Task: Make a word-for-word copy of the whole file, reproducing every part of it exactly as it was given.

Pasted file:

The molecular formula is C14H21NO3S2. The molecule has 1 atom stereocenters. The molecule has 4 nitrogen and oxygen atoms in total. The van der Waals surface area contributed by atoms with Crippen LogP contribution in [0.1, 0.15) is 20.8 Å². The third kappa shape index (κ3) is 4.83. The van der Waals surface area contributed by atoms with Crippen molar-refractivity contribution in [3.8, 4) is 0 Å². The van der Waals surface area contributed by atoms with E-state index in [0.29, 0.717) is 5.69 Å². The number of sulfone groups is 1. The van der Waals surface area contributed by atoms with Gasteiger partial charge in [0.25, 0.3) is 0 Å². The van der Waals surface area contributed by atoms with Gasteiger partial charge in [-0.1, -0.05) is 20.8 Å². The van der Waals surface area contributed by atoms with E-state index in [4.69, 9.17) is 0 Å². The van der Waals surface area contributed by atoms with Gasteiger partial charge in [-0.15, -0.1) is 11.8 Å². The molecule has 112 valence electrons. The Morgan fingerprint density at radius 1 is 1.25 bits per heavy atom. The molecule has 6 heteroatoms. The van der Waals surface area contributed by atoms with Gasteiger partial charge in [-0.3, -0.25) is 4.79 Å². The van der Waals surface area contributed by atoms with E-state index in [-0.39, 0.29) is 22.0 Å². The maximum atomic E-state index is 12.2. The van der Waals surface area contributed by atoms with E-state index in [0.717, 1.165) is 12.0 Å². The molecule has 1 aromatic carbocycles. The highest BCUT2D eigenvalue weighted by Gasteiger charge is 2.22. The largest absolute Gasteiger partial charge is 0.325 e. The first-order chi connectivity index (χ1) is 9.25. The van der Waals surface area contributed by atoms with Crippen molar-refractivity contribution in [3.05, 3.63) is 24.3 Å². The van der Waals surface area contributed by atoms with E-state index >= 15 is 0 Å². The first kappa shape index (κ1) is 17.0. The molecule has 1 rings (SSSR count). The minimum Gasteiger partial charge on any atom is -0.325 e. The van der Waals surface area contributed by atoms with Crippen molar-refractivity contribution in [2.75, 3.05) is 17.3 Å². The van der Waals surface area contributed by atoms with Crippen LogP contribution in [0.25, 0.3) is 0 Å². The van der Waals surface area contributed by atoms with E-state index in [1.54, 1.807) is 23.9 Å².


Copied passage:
The molecular formula is C14H21NO3S2. The molecule has 1 atom stereocenters. The molecule has 4 nitrogen and oxygen atoms in total. The van der Waals surface area contributed by atoms with Crippen LogP contribution in [0.1, 0.15) is 20.8 Å². The third kappa shape index (κ3) is 4.83. The van der Waals surface area contributed by atoms with Crippen molar-refractivity contribution in [3.8, 4) is 0 Å². The van der Waals surface area contributed by atoms with E-state index in [0.29, 0.717) is 5.69 Å². The number of sulfone groups is 1. The van der Waals surface area contributed by atoms with Gasteiger partial charge in [0.25, 0.3) is 0 Å². The van der Waals surface area contributed by atoms with Gasteiger partial charge in [-0.1, -0.05) is 20.8 Å². The van der Waals surface area contributed by atoms with E-state index in [4.69, 9.17) is 0 Å². The van der Waals surface area contributed by atoms with Gasteiger partial charge in [-0.15, -0.1) is 11.8 Å². The molecule has 112 valence electrons. The Morgan fingerprint density at radius 1 is 1.25 bits per heavy atom. The molecule has 6 heteroatoms. The van der Waals surface area contributed by atoms with Gasteiger partial charge in [-0.3, -0.25) is 4.79 Å². The van der Waals surface area contributed by atoms with E-state index in [-0.39, 0.29) is 22.0 Å². The maximum atomic E-state index is 12.2. The van der Waals surface area contributed by atoms with E-state index in [0.717, 1.165) is 12.0 Å². The molecule has 1 aromatic carbocycles. The highest BCUT2D eigenvalue weighted by Gasteiger charge is 2.22. The largest absolute Gasteiger partial charge is 0.325 e. The first-order chi connectivity index (χ1) is 9.25. The van der Waals surface area contributed by atoms with Crippen molar-refractivity contribution in [3.05, 3.63) is 24.3 Å². The van der Waals surface area contributed by atoms with E-state index >= 15 is 0 Å². The first kappa shape index (κ1) is 17.0. The molecule has 1 rings (SSSR count). The minimum Gasteiger partial charge on any atom is -0.325 e. The van der Waals surface area contributed by atoms with Crippen molar-refractivity contribution in [2.75, 3.05) is 17.3 Å². The van der Waals surface area contributed by atoms with Crippen LogP contribution in [0.25, 0.3) is 0 Å². The van der Waals surface area contributed by atoms with E-state index in [1.54, 1.807) is 23.9 Å².